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The last journey with the red rope in 2016 was quite a challenge. A mixed nationality group was committed to visiting commonwealth graveyards while touring the museums and the historical sites in a region of the world that has been and still is a bit fraught. At the same time Christian groups across the region had organised 48 hour prayer meetings to coincide with the group’s journey. It was thought by those organising things that those travelling may be able to represent their nations in symbolically repenting of the injustices of the past; apologising for the large quantities of tears and blood that have been shed in the region over multiple generations. An interesting week.


During the days before I left I was wondering how I should approach my own involvement. I had come to understand that my relatives had been intimately involved in some of the previous conflict. So I was feeling that I was right to have committed myself to join in. I was also thinking about the Red Rope that the Holy Spirit seems to have encouraged me to take to most places I have ministered over the last 2 years. I was sure it should be part of what I was there to do but there were a few complications. The rope has become very heavy. Labels that represent people’s prayers have now been tied on to it in the UK, Romania, Croatia, mainland Spain, Tenerife, India and several thousand in Tanzania. Not only is it half a piece of hold luggage but it is very hard to explain when arriving at an airport if stopped by customs. Saying I am carrying a prophetic symbol representing the Blood of Jesus will not go down well in some of those environments. I have rehearsed explaining in other ways – possibly explaining that I am artist and that the rope is a piece of community art!? But I was not sure that was appropriate for this trip? I was feeling I needed to travel light. Possibly only hand luggage. So, what to do?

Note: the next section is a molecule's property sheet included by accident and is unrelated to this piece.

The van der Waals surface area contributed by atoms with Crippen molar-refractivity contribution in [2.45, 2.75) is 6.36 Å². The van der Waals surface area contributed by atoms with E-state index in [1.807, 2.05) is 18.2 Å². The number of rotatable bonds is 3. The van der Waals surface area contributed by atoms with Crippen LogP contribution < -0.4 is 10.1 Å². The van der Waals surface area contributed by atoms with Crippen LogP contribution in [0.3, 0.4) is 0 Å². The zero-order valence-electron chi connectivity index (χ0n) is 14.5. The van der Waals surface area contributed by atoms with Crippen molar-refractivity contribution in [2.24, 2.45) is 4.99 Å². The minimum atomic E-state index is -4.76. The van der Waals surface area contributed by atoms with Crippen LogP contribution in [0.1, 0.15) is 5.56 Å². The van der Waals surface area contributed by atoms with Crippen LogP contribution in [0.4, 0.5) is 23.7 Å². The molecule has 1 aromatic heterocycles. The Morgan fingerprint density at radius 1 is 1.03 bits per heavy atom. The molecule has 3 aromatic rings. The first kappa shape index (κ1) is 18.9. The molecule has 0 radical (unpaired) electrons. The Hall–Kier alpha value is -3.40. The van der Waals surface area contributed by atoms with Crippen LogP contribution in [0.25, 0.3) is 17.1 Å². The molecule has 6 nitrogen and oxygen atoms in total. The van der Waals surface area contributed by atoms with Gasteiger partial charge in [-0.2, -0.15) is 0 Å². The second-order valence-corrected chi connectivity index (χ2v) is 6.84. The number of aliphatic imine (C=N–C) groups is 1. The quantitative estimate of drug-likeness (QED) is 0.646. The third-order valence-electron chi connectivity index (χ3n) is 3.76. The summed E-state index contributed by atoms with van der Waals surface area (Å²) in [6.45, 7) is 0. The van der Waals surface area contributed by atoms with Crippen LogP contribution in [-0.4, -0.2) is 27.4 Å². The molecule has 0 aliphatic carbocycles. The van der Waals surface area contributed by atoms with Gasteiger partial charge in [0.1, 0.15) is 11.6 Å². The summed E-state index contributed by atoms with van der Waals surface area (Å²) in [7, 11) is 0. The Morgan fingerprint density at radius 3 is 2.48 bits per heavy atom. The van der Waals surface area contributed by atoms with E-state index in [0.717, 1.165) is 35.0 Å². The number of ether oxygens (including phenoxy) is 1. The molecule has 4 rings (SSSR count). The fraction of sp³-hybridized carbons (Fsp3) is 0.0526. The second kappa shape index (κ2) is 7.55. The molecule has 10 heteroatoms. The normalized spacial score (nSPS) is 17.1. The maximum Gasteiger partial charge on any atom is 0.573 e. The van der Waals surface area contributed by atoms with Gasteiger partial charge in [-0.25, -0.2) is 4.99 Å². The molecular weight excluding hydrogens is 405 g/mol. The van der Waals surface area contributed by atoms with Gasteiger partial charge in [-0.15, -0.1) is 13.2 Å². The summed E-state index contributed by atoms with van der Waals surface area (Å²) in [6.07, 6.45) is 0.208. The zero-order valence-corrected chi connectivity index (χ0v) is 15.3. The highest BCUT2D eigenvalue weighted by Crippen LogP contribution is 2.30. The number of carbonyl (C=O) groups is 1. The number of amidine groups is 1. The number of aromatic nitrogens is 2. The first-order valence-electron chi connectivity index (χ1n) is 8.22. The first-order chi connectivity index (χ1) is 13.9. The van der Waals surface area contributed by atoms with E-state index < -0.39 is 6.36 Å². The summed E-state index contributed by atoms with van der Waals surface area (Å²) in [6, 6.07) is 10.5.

As I prayed I felt I should take a reel of red cord. This would be the same message. In the invisible, real, spiritual world it would represent and connect to the same reality. I could cut some if and leave it in places. I could offer a small length which people could to take with them, tie onto themselves, tie somewhere in their home or church or community or just keep as a bookmark reminding them of what the Lord had spoken to them. I understood this in principle but on previous occasions when I had taken that approach I had left home with a strong sense of how I would use the red card symbol when I arrived. In this case I felt I had no idea. This concerned me and so I kept praying about it. Moaning to the Holy Spirit that he did not seem to have told me.

Into one of these times of prayer I felt I received an answer. It did not solve the problem. He simply seemed to say, “I will tell you what to do with it as we go along.” At the time I did not realise how important that approach was going to be. Because of it the Lord was going to allow the use of the prophetic symbol to not be a thing I brought to the group I was praying with. Instead of that I would share a few thoughts with a few members of the group and then say I don’t know how it should be applied or use. This immediately opened the door for others to contribute their thoughts, their “prophetic suggestions”, and so allow us all to be part of it.